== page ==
Manila asked to spare OFWs from extrajudicial killings

Philippine police inspect the bodies of two unidentified men after being killed in a police drug "buy-bust" operation before dawn on Sept. 23, 2016 in Pasig city, east of Manila. More than 3,000 suspected drug dealers and users have been killed since July in the Philippines’ drug war. (AP Photo/Bullit Marquez)
Updated 25 September 2016
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Manila asked to spare OFWs from extrajudicial killings

RIYADH: Filipinos in the Kingdom have called on the administration of President Rodrigo R. Duterte to spare Overseas Filipino Workers (OFWs) from extrajudicial killing in connection with its drug campaign.
They were reacting to a report aired by TV Patrol on ABS-CBN on Sept. 23, regarding the killing of 27-year-old Mark Culata, an OFW who was working in the Kingdom and was just taking his vacation.
Culata was arrested by operatives of government at a checkpoint in Cavite Province, south of Manila, but was found dead later on.
“Being an OFW, Culata could not be ‘a pusher.’ He had just come from the Kingdom which is very strict when it comes to illegal drugs,” said Arnold G. Pineda, a Filipino community worker in Buraidah.
He said: “Culata’s death was a total disregard of OFWs’ contributions to our country, particularly its economy.”
Eduardo R. Rodriguez, spare parts manager of Arab Equipment Est. in Dammam, said that government operatives in Philippines should exercise restraint in identifying drug suspects.
“They should have conducted a thorough investigation before arresting Culata,” he said.
What’s worse, he added, Culata was found lifeless after his arrest.
In Riyadh, John Leonard Monterona, a human rights advocate, also called on the Philippine government to spare vacationing OFWs from what it called a “senseless and inhuman extrajudicial killing in the name of the government’s war on illegal drugs.”
“We were shocked and alarmed upon hearing the report about the alleged torture and killing of Culata,” he said.


We have a story to share with the Saudi people, says new US official in Riyadh

Cultural and educational exchange programs between Saudi Arabia and the United States help build stronger ties. (AN photo)
Updated 19 September 2018
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We have a story to share with the Saudi people, says new US official in Riyadh

  • We have a story to tell and a story to share in Saudi Arabia with the Saudi people. We are pleased that so many Saudis want to study in the United States: US Public Affairs Counselor in KSA

RIYADH: Cultural and educational exchange programs between Saudi Arabia and the United States “help build stronger ties between the two countries and bring them closer together,” according to Brian Shott, the new US Public Affairs Counselor in Saudi Arabia.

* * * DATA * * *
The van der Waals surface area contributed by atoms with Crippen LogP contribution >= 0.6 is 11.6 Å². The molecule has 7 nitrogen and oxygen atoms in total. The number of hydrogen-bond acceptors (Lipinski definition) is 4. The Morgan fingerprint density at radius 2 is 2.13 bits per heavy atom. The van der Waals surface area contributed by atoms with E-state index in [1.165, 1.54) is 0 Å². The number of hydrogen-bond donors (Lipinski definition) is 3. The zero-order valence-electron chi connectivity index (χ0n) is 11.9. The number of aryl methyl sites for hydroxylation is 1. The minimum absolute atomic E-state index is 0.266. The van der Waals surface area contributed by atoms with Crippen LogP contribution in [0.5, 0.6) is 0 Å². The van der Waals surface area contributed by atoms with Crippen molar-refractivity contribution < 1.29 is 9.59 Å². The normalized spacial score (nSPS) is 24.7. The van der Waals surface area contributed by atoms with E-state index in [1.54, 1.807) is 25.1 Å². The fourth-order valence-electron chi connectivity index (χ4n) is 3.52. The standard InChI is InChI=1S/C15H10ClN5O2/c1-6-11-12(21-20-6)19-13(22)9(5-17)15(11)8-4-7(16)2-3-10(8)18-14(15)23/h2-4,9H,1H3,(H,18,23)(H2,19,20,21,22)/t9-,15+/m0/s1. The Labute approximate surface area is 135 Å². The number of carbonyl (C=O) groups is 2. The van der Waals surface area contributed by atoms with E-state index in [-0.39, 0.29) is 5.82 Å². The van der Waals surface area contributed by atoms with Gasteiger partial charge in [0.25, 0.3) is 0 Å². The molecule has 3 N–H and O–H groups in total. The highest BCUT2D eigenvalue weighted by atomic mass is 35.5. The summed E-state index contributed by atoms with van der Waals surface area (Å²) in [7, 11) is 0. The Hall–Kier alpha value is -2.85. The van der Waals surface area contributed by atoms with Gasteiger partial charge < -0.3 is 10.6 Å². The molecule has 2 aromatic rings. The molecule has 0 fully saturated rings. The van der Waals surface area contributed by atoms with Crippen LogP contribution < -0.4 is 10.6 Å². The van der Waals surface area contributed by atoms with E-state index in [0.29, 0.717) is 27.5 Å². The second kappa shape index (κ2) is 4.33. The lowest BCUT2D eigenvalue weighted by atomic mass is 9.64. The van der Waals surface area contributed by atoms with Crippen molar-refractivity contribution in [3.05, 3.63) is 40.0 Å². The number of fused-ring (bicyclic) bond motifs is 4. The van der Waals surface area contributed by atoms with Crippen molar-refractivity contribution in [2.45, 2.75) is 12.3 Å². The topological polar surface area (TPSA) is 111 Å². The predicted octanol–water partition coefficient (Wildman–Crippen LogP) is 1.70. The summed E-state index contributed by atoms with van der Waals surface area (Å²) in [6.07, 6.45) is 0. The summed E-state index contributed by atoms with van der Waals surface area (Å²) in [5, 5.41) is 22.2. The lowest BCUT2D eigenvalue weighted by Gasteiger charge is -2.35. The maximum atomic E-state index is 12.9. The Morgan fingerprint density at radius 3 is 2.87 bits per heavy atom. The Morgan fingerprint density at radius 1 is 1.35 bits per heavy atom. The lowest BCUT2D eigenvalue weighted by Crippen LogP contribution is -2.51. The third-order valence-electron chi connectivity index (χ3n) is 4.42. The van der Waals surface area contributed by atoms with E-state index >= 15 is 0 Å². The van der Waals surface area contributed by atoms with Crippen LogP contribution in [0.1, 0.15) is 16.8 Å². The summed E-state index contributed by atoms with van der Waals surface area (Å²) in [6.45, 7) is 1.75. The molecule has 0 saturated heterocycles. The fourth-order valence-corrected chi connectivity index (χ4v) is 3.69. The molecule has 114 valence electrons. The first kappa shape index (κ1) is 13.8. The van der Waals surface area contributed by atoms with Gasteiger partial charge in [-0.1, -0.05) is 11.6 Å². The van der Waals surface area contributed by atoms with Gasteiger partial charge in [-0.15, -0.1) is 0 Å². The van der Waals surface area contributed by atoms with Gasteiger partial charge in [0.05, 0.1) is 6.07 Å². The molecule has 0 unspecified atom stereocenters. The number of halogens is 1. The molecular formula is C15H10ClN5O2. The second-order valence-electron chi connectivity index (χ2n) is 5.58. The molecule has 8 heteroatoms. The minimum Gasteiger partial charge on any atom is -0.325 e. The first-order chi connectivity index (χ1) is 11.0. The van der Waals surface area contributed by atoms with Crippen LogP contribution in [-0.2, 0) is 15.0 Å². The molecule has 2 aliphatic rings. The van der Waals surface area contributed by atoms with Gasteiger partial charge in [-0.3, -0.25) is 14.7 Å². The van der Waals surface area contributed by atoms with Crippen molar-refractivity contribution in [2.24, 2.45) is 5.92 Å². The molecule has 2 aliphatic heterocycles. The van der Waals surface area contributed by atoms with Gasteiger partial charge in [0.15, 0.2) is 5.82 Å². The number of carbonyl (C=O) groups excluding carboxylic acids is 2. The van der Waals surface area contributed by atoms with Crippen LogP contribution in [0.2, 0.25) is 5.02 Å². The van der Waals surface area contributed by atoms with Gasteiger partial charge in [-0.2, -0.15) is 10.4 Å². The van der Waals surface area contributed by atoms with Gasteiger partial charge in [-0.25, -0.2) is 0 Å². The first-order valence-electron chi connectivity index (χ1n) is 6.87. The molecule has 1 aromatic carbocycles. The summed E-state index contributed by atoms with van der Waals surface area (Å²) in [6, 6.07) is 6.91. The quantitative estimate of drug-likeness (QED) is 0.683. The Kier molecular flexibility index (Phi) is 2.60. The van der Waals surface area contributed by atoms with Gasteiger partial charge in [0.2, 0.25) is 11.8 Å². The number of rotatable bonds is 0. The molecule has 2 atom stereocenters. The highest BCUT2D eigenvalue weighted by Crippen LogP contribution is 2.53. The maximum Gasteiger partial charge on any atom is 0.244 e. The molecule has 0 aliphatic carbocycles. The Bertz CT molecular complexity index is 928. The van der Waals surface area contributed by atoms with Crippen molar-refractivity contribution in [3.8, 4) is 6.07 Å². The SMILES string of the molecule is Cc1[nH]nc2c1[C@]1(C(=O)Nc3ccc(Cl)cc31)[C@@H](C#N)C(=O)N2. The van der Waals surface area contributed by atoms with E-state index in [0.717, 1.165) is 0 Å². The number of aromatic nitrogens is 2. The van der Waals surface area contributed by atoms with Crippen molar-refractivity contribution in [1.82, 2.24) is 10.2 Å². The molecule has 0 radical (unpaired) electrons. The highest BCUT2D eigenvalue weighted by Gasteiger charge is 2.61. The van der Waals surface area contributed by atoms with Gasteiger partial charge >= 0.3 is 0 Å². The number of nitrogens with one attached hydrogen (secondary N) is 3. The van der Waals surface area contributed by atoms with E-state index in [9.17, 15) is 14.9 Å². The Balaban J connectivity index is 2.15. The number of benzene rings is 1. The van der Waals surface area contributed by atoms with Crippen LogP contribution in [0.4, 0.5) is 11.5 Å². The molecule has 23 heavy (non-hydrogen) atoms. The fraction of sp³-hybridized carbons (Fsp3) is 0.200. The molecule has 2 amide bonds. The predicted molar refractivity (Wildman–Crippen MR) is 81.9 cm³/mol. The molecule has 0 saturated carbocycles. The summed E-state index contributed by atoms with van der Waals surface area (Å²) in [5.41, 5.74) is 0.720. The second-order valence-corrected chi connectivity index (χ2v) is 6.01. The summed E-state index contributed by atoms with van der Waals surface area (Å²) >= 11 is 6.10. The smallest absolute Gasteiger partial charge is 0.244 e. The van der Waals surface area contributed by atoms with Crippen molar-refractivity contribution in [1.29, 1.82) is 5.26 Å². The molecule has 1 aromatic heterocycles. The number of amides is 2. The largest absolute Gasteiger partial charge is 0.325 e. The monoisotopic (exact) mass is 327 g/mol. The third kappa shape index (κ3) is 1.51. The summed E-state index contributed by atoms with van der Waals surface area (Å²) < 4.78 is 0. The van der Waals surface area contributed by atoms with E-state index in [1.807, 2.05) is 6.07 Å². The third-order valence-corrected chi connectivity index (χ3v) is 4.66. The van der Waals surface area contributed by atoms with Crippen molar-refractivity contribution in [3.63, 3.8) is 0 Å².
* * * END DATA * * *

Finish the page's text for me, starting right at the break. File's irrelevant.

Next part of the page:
Speaking at a reception to welcome him at the US embassy in Riyadh on September 18, he said: “One of the main things we do is we try to share aspects of the United States and of American culture, but we also learn from Saudis and Saudi culture.” 

In her opening speech, the embassy’s Deputy Chief of Mission Martina Strong also highlighted the enduring relationship between the two countries, saying: “Tonight is a celebration, a celebration of a friendship that has extended over many, many decades.”

Shott, who previously served in Morocco, Cairo and Baghdad, will be in Saudi Arabia for the next two years, during which he will promote educational and cultural exchanges.

“There are some real opportunities here and we have been fortunate enough to be able take advantage of partnerships with Saudi organizations and Saudi agencies, whether it is the General Authority for Culture or the Ministry of Education,” he said.

“We have a story to tell and a story to share in Saudi Arabia with the Saudi people. We are pleased that so many Saudis want to study in the United States.”

Meanwhile, the reception also served as a farewell to Robin Yeager, the cultural attache in Riyadh. She said that it had been a “very dynamic time to be in Saudi Arabia. It has been a pleasure and an honor to be here at a time when I get to know first-hand the future that Saudis are trying to build.”

The night that women were were given the right to drive, she said she went out and saw the “thrill on their faces.” To assist with empowerment and other progressive policies, embassy staff work on social issues and provide leadership training for women’s groups, she said.

“It is beautiful because they take something that an American expert talks to them about and they turn it into the Saudi way to approach it,” she added. “It’s not that we are changing things; it’s that we are giving them tools, so they can build what they want to build.”